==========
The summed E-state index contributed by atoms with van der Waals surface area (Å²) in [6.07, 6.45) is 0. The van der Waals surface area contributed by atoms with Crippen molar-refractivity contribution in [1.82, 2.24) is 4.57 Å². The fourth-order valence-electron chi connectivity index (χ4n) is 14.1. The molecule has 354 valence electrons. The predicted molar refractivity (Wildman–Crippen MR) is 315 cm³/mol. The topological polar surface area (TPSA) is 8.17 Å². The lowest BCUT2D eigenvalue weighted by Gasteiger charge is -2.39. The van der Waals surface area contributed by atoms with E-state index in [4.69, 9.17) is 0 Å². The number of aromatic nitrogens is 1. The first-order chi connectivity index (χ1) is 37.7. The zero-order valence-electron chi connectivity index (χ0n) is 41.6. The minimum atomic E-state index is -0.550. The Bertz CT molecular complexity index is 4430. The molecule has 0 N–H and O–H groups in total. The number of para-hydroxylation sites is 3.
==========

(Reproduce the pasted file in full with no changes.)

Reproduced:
The summed E-state index contributed by atoms with van der Waals surface area (Å²) in [6.07, 6.45) is 0. The van der Waals surface area contributed by atoms with Crippen molar-refractivity contribution in [1.82, 2.24) is 4.57 Å². The fourth-order valence-electron chi connectivity index (χ4n) is 14.1. The molecule has 354 valence electrons. The predicted molar refractivity (Wildman–Crippen MR) is 315 cm³/mol. The topological polar surface area (TPSA) is 8.17 Å². The lowest BCUT2D eigenvalue weighted by Gasteiger charge is -2.39. The van der Waals surface area contributed by atoms with E-state index in [4.69, 9.17) is 0 Å². The number of aromatic nitrogens is 1. The first-order chi connectivity index (χ1) is 37.7. The zero-order valence-electron chi connectivity index (χ0n) is 41.6. The minimum atomic E-state index is -0.550. The Bertz CT molecular complexity index is 4430. The molecule has 0 N–H and O–H groups in total. The number of para-hydroxylation sites is 3.